On December 19, 2014, the Michigan Court of Claims upheld the retroactive repeal of the Multistate Tax Compact (“Compact”) in Yaskawa America Inc. v. Dep’t of Treasury, Case No. 11-000077-MT (Mich. Ct of Claims 2014), and Ingram Micro Inc. v. Dep’t of Treasury, Case No. 11-000035-MT (Mich. Ct of Claims 2014). To briefly recap the significance of this developing issue, the Michigan Supreme Court ruled in favor of the taxpayer in IBM v. Dep’t of Treasury, 852 NW2d 865 (Mich. 2014), holding that IBM was entitled to elect the Compact’s three-factor apportionment-formula under the Michigan Business Tax Act (“MBT”) instead of the single-sales factor formula provided by the MBT for tax year ending 2008. In response to IBM and anticipating the potential payment of over $1 billion in MBT refunds claimed pursuant to IBM, Michigan enacted Public Act 282 of 2014 to repeal the Compact in its entirety, retroactive to January 1, 2008. For previous updates on Public Act 282, please refer to prior Tax News and Developments articles Never a Dull Moment…Michigan Seeks to Re-Write History By Retroactive Repeal of the Multistate Tax Compact , October 2014 and Ready for Another Round? Michigan’s Second Retroactive Repeal of the Multistate Tax Compact Election, December 2014, available under publications at www.bakermckenzie.com.
Shortly following enactment of Public Act 282 in September 2014, Michigan courts addressing taxpayers’ ability to elect the Compact’s apportionment formula were faced with a number of questions associated with the Compact’s retroactive repeal, including questions of due process, separation of powers, and the nature of the Compact itself. In the first published decisions directly addressing these issues, the Michigan Court of Claims upheld Public Act 282 in Yaskawa and Ingram Micro, finding that the Compact is not a binding contract and that Public Act 282 is a valid, constitutional act that does not violate the principle of separation of powers under the Michigan constitution. It has been widely reported that, following Yaskawa and Ingram Micro, 54 cases involving MBT refund claims based on the Compact election were dismissed by the Court of Claims.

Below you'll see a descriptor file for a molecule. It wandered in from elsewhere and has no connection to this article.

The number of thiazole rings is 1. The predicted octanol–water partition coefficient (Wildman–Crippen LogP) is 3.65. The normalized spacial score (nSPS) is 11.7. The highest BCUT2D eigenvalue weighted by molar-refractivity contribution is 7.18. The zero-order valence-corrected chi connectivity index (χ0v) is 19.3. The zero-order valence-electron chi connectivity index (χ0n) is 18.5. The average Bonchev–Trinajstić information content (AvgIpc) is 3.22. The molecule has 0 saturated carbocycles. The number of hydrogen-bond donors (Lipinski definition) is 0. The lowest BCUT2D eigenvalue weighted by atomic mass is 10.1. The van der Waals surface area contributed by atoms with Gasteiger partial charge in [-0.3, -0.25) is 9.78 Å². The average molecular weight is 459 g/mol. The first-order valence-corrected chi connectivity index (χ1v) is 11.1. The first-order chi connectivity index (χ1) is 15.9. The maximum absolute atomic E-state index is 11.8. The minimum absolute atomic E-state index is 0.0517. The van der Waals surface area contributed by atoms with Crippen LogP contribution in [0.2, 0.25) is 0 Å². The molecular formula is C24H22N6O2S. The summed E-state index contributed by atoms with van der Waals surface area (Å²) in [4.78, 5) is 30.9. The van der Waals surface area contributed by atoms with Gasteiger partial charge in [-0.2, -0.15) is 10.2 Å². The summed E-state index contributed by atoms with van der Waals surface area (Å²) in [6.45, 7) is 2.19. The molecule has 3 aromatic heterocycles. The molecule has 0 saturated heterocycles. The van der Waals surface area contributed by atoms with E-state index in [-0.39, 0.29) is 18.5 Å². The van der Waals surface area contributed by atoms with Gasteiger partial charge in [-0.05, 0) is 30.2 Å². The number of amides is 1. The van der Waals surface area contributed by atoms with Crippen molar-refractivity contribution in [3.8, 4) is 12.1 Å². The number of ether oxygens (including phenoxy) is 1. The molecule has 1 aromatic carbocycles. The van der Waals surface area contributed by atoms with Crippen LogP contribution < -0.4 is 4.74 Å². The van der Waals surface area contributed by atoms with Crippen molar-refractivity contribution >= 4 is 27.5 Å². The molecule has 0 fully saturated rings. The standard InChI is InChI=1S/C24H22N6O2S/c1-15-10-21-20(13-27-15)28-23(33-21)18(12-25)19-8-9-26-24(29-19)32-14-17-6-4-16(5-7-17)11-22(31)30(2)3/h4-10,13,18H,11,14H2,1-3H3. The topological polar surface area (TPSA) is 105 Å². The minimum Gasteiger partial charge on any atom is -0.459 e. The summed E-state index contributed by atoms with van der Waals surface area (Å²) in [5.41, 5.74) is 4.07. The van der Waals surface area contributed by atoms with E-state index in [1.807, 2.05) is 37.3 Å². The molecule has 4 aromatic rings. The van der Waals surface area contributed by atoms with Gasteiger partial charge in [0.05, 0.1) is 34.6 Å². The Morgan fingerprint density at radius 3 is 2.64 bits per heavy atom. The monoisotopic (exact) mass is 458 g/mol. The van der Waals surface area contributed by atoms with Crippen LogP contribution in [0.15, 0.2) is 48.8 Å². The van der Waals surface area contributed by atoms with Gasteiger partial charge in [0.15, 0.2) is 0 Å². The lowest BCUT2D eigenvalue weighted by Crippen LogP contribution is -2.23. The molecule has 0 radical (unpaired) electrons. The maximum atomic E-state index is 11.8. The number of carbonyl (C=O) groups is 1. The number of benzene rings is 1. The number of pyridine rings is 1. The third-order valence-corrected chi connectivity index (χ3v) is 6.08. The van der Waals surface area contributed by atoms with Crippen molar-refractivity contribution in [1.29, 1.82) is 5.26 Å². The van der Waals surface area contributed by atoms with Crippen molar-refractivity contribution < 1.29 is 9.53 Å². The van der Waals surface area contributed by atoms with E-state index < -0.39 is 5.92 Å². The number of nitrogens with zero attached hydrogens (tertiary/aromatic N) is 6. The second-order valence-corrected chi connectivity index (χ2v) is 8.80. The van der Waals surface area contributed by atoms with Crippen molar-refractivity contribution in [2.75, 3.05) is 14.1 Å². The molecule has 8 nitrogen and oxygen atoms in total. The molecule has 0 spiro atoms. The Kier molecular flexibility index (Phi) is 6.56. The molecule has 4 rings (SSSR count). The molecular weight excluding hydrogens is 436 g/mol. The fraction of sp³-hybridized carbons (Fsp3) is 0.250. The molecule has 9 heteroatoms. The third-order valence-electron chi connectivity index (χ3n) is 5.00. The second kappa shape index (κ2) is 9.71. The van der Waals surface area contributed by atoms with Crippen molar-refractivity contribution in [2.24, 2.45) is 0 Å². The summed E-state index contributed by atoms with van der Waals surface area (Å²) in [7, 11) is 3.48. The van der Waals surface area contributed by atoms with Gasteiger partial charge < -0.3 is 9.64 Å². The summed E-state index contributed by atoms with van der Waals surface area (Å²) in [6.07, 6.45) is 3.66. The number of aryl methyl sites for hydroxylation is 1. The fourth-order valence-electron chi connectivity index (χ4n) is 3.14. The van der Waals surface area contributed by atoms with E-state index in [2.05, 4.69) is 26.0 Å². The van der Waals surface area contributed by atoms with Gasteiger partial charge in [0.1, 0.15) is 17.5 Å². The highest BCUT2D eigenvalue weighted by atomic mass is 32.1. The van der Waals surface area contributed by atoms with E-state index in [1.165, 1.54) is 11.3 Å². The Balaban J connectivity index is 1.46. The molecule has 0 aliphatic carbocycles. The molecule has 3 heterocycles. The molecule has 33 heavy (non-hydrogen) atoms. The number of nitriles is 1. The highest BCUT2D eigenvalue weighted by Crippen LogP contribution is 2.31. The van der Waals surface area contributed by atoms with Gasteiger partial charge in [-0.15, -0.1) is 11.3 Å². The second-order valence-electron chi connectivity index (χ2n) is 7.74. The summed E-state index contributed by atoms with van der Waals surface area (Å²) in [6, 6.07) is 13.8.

While the Court of Claims made its initial position clear, the Compact issues related to Public Act 282 seem far from final resolution. On February 4, 2015, IBM, in a related Compact election case involving its 2010 tax year (as distinguished from the Michigan Supreme Court case involving IBM’s 2008 tax year), filed a motion with the Michigan Court of Appeals to consolidate with 33 closely related cases also involving the Compact’s three-factor apportionment formula and Public Act 282 and remand to the Court of Claims for further development of the factual record. If the motion is granted, the taxpayers may have an opportunity to further develop the factual record regarding Michigan’s involvement with the Multistate Tax Commission since 2008 and other related issues.